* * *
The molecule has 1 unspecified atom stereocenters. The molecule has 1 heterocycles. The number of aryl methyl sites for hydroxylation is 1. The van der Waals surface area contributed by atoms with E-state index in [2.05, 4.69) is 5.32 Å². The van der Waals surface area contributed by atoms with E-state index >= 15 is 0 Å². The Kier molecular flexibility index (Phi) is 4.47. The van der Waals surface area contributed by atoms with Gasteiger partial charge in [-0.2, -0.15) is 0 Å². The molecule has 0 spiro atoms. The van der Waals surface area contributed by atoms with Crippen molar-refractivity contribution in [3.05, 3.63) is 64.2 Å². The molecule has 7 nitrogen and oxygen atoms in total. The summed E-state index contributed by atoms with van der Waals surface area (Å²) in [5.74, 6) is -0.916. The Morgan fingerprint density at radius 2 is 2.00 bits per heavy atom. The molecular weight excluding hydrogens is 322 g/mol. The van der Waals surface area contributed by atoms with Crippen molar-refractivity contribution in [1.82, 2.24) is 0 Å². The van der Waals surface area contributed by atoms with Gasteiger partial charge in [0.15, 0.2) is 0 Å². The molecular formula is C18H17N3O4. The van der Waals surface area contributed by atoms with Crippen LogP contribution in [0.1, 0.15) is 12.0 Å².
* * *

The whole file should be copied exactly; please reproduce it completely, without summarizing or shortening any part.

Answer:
The molecule has 1 unspecified atom stereocenters. The molecule has 1 heterocycles. The number of aryl methyl sites for hydroxylation is 1. The van der Waals surface area contributed by atoms with E-state index in [2.05, 4.69) is 5.32 Å². The van der Waals surface area contributed by atoms with E-state index >= 15 is 0 Å². The Kier molecular flexibility index (Phi) is 4.47. The van der Waals surface area contributed by atoms with Gasteiger partial charge in [-0.2, -0.15) is 0 Å². The molecule has 0 spiro atoms. The van der Waals surface area contributed by atoms with Crippen molar-refractivity contribution in [3.05, 3.63) is 64.2 Å². The molecule has 7 nitrogen and oxygen atoms in total. The summed E-state index contributed by atoms with van der Waals surface area (Å²) in [5.74, 6) is -0.916. The Morgan fingerprint density at radius 2 is 2.00 bits per heavy atom. The molecular weight excluding hydrogens is 322 g/mol. The van der Waals surface area contributed by atoms with Crippen molar-refractivity contribution in [1.82, 2.24) is 0 Å². The van der Waals surface area contributed by atoms with Gasteiger partial charge in [0.15, 0.2) is 0 Å². The molecular formula is C18H17N3O4. The van der Waals surface area contributed by atoms with Crippen LogP contribution in [0.1, 0.15) is 12.0 Å².